The muscular dystrophies are rare orphan diseases, characterized by progressive muscle weakness: the most common and well known is Duchenne muscular dystrophy which affects young boys and progresses quickly during childhood. However, over 70 distinct variants have been identified to date, with different rates of progression, implications for morbidity, mortality, and quality of life. There are presently no curative therapies for these diseases, but a range of potential therapies are presently reaching the stage of multi-centre, multi-national first-in-man clinical trials. There is a need for sensitive, objective end-points to assess the efficacy of the proposed therapies. Present clinical measurements are often too dependent on patient effort or motivation, and lack sensitivity to small changes, or are invasive. Quantitative MRI to measure the fat replacement of skeletal muscle by either chemical shift imaging methods (Dixon or IDEAL) or spectroscopy has been demonstrated to provide such a sensitive, objective end-point in a number of studies. This review considers the importance of the outcome measures, discusses the considerations required to make robust measurements and appropriate quality assurance measures, and draws together the existing literature for cross-sectional and longitudinal cohort studies using these methods in muscular dystrophy.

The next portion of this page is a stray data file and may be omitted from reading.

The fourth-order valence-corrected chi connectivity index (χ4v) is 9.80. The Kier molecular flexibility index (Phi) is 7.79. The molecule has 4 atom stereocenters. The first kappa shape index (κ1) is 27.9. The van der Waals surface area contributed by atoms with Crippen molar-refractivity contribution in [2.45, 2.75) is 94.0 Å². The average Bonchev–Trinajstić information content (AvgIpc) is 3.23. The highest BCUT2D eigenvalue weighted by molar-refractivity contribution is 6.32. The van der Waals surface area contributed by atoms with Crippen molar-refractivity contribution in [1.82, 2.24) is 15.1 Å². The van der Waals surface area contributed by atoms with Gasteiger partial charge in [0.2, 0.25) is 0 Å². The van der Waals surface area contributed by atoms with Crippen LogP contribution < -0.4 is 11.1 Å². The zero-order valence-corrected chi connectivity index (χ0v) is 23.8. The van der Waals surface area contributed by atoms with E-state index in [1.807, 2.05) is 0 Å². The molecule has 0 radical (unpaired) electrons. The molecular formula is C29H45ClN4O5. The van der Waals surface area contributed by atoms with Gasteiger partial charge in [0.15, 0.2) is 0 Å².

Published: 13 June 2017
Journal: Journal of Neurology